SOUTH HOLLAND | Wearing the favorite's tag in athletics can be a risky proposition -- just ask any members of the 1969 Baltimore Orioles or 1968 Baltimore Colts.
Those two teams were supposed to be nearly invincible. Unfortunately for them, the New York Mets and New York Jets never got the respective memos.
In Class 2A basketball, Seton Academy is the popular choice to rule over the field for the second time in the past four years. The Sting's 2008-09 club, led by former Times Player of the Year DJ Cooper, brought home the gold from Peoria.
Now, it's the current squad's turn to follow suit. Given the rugged schedule coach Brandon Thomas has guided his team through, Seton would seem prepared to clear any postseason obstacle in its path.
Thomas is taking nothing for granted, however.
"I was at Hales Franciscan when we were the favorites to win it all one year. We had JaVale McGee and Jerome Randle, two future pros, and we wound up losing to Herscher, (so) it can happen," Thomas said.
The Sting, though, already look different than most of their foes. While perhaps not as talent-heavy up top as Seton's state-championship unit, this year's roster has more depth -- so much so that Thomas routinely plays 11 or 12 guys.
"I just think it's a really good experience," senior guard Jordan Foster said. "Everybody gets some of those minutes and (to) be a part of the quality wins we have had. They don't worry about how many minutes they get; they focus on taking advantage of the minutes they do get."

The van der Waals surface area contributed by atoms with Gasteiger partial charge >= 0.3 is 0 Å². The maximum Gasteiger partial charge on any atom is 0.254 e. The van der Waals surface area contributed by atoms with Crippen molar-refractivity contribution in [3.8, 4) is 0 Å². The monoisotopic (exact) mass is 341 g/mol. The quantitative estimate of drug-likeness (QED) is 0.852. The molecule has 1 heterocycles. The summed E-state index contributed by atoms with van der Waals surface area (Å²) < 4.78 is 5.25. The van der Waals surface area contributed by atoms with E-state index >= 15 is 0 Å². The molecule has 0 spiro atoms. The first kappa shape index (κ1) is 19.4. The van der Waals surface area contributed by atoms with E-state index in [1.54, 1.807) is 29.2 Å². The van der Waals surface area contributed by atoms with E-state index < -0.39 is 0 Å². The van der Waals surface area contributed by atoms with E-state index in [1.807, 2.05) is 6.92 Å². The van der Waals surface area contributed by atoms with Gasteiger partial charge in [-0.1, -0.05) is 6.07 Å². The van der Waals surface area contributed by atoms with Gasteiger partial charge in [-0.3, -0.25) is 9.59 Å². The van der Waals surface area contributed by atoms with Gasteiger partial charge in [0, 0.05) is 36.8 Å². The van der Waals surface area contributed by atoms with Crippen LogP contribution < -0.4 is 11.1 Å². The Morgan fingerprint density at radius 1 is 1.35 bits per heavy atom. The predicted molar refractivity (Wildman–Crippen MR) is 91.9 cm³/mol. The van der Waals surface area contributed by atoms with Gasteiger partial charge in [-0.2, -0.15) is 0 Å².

"We've gotten contributions from just about everybody on the team at some point," Thomas said. "I like playing like that. It gives you a lot of options and it keeps everybody involved daily."
Only three years have passed since the Sting rose to the top of Class 2A, but that's almost ancient history to today's players. Just two members of the 2011-12 roster even attended Seton in 2008-09, so there is little actual connection to the title-winning squad.
"Of course, it's in the back of our minds because it was only three years ago," junior guard Kamal Shasi said. "We're not really playing under their shadows. We're just focusing on what we're trying to do, and we just play for each other and our coaches."
"I think we're going to make our own legacy," junior guard Mark Weems said. "We're all motivated and we're all hungry."
And according to Weems, the Sting have adopted an all-or-nothing approach to their championship quest.
"If we lose, yeah, we're gonna feel like we failed," Weems said. "The goal, even last year, was to win state. We come in looking to win."
Like his athletes, Thomas, who was on former coach Ken Stevenson's staff three seasons ago, tries to avoid drawing comparisons.
"I'm not walking around with the rings on or anything like that," Thomas said. "There's a part of them that probably feels like this is something that hasn't been done before."
Seven wins separate Seton from another championship. To achieve that goal, the Sting plan to wear foes down as much possible with continuous substitution, but Seton's mental acuity is as important as its physical presence.
"We know everyone's looking to get us out, so we're already going in (to the tournament) on our 'A' game," senior center Russell Robinson said.